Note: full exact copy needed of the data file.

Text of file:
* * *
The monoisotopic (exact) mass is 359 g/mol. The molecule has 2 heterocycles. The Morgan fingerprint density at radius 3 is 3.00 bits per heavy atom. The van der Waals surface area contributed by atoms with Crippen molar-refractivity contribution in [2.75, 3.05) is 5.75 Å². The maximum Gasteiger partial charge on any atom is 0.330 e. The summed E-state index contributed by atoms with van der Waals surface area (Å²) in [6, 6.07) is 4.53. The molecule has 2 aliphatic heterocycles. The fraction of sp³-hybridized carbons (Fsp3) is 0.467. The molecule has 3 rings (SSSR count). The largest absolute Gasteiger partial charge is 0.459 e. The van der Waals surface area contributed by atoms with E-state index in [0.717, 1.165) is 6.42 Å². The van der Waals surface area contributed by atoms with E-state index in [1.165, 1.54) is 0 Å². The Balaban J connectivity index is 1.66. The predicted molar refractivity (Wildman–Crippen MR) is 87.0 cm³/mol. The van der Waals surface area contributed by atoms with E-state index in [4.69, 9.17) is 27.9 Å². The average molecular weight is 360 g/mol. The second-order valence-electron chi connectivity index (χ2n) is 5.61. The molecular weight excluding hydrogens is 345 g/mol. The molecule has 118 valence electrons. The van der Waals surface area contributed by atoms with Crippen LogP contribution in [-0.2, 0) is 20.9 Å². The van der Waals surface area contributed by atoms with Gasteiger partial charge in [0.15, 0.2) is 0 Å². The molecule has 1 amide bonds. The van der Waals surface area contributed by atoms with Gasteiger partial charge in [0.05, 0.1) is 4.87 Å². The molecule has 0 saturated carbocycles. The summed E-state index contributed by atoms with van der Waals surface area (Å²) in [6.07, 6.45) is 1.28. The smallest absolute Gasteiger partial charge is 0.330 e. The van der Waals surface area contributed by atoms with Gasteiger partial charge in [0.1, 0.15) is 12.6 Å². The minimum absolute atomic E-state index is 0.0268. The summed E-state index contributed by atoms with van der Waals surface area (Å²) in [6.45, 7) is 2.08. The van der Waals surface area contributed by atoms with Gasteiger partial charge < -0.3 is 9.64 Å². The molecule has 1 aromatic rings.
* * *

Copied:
The monoisotopic (exact) mass is 359 g/mol. The molecule has 2 heterocycles. The Morgan fingerprint density at radius 3 is 3.00 bits per heavy atom. The van der Waals surface area contributed by atoms with Crippen molar-refractivity contribution in [2.75, 3.05) is 5.75 Å². The maximum Gasteiger partial charge on any atom is 0.330 e. The summed E-state index contributed by atoms with van der Waals surface area (Å²) in [6, 6.07) is 4.53. The molecule has 2 aliphatic heterocycles. The fraction of sp³-hybridized carbons (Fsp3) is 0.467. The molecule has 3 rings (SSSR count). The largest absolute Gasteiger partial charge is 0.459 e. The van der Waals surface area contributed by atoms with E-state index in [0.717, 1.165) is 6.42 Å². The van der Waals surface area contributed by atoms with E-state index in [1.165, 1.54) is 0 Å². The Balaban J connectivity index is 1.66. The predicted molar refractivity (Wildman–Crippen MR) is 87.0 cm³/mol. The van der Waals surface area contributed by atoms with E-state index in [4.69, 9.17) is 27.9 Å². The average molecular weight is 360 g/mol. The second-order valence-electron chi connectivity index (χ2n) is 5.61. The molecular weight excluding hydrogens is 345 g/mol. The molecule has 118 valence electrons. The van der Waals surface area contributed by atoms with Crippen LogP contribution in [-0.2, 0) is 20.9 Å². The van der Waals surface area contributed by atoms with Gasteiger partial charge in [0.15, 0.2) is 0 Å². The molecule has 1 amide bonds. The van der Waals surface area contributed by atoms with Gasteiger partial charge in [0.05, 0.1) is 4.87 Å². The molecule has 0 saturated carbocycles. The summed E-state index contributed by atoms with van der Waals surface area (Å²) in [6.07, 6.45) is 1.28. The smallest absolute Gasteiger partial charge is 0.330 e. The van der Waals surface area contributed by atoms with Gasteiger partial charge in [0.1, 0.15) is 12.6 Å². The minimum absolute atomic E-state index is 0.0268. The summed E-state index contributed by atoms with van der Waals surface area (Å²) in [6.45, 7) is 2.08. The van der Waals surface area contributed by atoms with Gasteiger partial charge < -0.3 is 9.64 Å². The molecule has 1 aromatic rings.